Contemporary music, lit, and culture from an SF bay area saxophonist.

 

only evil people prank call their boyfriends.

imaginarydances:

Katzenjammer for chamber ensemble.

Sleazy cats and empty schnapps bottles.

Zachary Sheets, flute
Vicente Alexim, clarinet
Maria Hadge, cello,
Andy Miller, percussion,
Miki Sawada, piano.

Recorded in Lorimer Chapel, Colby College, August 1st, 2014 at the Atlantic Music Festival.

Ned Rorem: Picnic on the Marne - A Tense Discussion

Anthony Prickett, alto saxophone, Victoria Lington, Piano

magictransistor:

Laurent Grasso, Studies Into the Past (Oil, animal adhesives, resin, assorted pigments on oak panel), ca. 2009.

Things i do to remind myself i am beautiful

  • Play my saxophone
  • Listen to Lady Gaga
  • Talk to my boyfriend
  • Put on some pants
historicaltimes:

Soldier buying a ticket to the Leningrad premiere of Shostakovich’s Seventh Symphony, 1942
AntonRubinstein:



The Leningrad première of Shostakovich’s Symphony No. 7 occurred on 9 August 1942 during the Second World War, while the city of Leningrad (now St. Petersburg) was under siege by Nazi German forces.
Dmitri Shostakovich had intended for the piece to be premièred by the Leningrad Philharmonic Orchestra, but because of the siege that group was evacuated from the city, as was the composer himself. The world première of the symphony was held in Kuibyshev with the Bolshoi Theatre Orchestra. The Leningrad première was performed by the surviving musicians of the Leningrad Radio Orchestra, supplemented with military performers. Most of the musicians were starving, which made rehearsing difficult: musicians frequently collapsed during rehearsals, and three died. The orchestra was able to play the symphony all the way through only once before the concert.
Despite the poor condition of the performers and many of the audience members, the concert was highly successful, prompting an hour-long ovation. The concert was supported by a Soviet military offensive, code-named Squall, intended to silence German forces during the performance. The symphony was broadcast to the German lines by loudspeaker as a form of psychological warfare. The Leningrad première was considered by music critics to be one of the most important artistic performances of the war because of its psychological and political effects. The conductor concluded that “in that moment, we triumphed over the soulless Nazi war machine”. Reunion concerts featuring surviving musicians were convened in 1964 and 1992 to commemorate the event.

Leningrad première of Shostakovich’s Symphony No. 7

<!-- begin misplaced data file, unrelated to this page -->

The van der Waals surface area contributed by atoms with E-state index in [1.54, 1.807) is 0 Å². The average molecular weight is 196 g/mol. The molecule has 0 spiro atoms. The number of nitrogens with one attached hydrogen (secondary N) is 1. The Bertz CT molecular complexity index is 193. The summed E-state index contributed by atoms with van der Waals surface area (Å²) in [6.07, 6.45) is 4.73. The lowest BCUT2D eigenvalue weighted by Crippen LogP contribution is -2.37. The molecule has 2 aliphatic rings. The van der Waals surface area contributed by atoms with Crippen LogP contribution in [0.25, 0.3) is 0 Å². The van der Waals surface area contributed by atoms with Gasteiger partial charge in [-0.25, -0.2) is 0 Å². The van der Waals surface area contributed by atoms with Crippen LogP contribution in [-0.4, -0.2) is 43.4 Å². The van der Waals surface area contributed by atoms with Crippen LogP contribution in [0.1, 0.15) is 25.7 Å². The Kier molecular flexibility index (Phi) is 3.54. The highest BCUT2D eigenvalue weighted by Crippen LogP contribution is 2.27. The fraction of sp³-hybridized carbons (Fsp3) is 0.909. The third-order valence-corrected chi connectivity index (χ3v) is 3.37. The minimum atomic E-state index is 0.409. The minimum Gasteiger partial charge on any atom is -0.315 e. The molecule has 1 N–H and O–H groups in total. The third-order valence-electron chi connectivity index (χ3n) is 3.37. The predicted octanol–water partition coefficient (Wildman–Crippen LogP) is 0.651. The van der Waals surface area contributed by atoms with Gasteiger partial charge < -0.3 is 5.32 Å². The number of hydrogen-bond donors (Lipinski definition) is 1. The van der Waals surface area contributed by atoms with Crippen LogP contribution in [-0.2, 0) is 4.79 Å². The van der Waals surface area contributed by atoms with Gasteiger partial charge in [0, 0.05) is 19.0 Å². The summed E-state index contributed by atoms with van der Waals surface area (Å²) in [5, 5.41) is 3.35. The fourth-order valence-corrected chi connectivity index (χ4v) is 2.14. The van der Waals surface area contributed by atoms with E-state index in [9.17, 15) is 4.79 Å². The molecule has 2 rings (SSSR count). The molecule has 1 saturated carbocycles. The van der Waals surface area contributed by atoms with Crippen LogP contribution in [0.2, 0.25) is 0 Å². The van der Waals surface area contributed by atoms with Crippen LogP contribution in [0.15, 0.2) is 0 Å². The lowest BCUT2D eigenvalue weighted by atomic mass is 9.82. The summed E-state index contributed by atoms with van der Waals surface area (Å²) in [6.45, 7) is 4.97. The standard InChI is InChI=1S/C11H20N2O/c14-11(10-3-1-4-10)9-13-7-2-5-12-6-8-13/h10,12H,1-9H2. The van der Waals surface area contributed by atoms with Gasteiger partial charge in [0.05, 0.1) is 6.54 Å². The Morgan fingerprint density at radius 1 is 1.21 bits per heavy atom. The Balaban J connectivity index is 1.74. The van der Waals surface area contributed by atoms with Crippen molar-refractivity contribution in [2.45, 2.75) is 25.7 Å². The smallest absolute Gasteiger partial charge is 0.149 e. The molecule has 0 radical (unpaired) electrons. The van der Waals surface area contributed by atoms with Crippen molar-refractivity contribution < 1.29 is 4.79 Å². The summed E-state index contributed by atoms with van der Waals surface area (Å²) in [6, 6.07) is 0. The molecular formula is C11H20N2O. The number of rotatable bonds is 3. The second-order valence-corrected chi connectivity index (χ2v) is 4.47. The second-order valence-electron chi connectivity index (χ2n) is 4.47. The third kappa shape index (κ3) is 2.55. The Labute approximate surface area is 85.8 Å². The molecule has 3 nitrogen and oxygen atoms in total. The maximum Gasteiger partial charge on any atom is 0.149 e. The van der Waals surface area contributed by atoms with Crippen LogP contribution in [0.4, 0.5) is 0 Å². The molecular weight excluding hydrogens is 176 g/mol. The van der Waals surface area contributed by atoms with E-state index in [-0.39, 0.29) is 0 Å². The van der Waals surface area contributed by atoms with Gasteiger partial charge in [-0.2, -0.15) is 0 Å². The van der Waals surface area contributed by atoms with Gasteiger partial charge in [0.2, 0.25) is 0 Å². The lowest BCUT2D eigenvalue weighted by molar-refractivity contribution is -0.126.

historicaltimes:

Soldier buying a ticket to the Leningrad premiere of Shostakovich’s Seventh Symphony, 1942

AntonRubinstein:

The Leningrad première of Shostakovich’s Symphony No. 7 occurred on 9 August 1942 during the Second World War, while the city of Leningrad (now St. Petersburg) was under siege by Nazi German forces.

Dmitri Shostakovich had intended for the piece to be premièred by the Leningrad Philharmonic Orchestra, but because of the siege that group was evacuated from the city, as was the composer himself. The world première of the symphony was held in Kuibyshev with the Bolshoi Theatre Orchestra. The Leningrad première was performed by the surviving musicians of the Leningrad Radio Orchestra, supplemented with military performers. Most of the musicians were starving, which made rehearsing difficult: musicians frequently collapsed during rehearsals, and three died. The orchestra was able to play the symphony all the way through only once before the concert.

Despite the poor condition of the performers and many of the audience members, the concert was highly successful, prompting an hour-long ovation. The concert was supported by a Soviet military offensive, code-named Squall, intended to silence German forces during the performance. The symphony was broadcast to the German lines by loudspeaker as a form of psychological warfare. The Leningrad première was considered by music critics to be one of the most important artistic performances of the war because of its psychological and political effects. The conductor concluded that “in that moment, we triumphed over the soulless Nazi war machine”. Reunion concerts featuring surviving musicians were convened in 1964 and 1992 to commemorate the event.

Leningrad première of Shostakovich’s Symphony No. 7

"Beautiful"

All things are beautiful, mother
All trees, all towers, beautiful
That tower, beautiful, mother
See? A perfect tree.

—Stephen Sondheim

That awkward moment when you drink a bunch of tea to get yourself pumped before a lengthy studio class, only to discover it was cancelled—and you have no other plans for the night.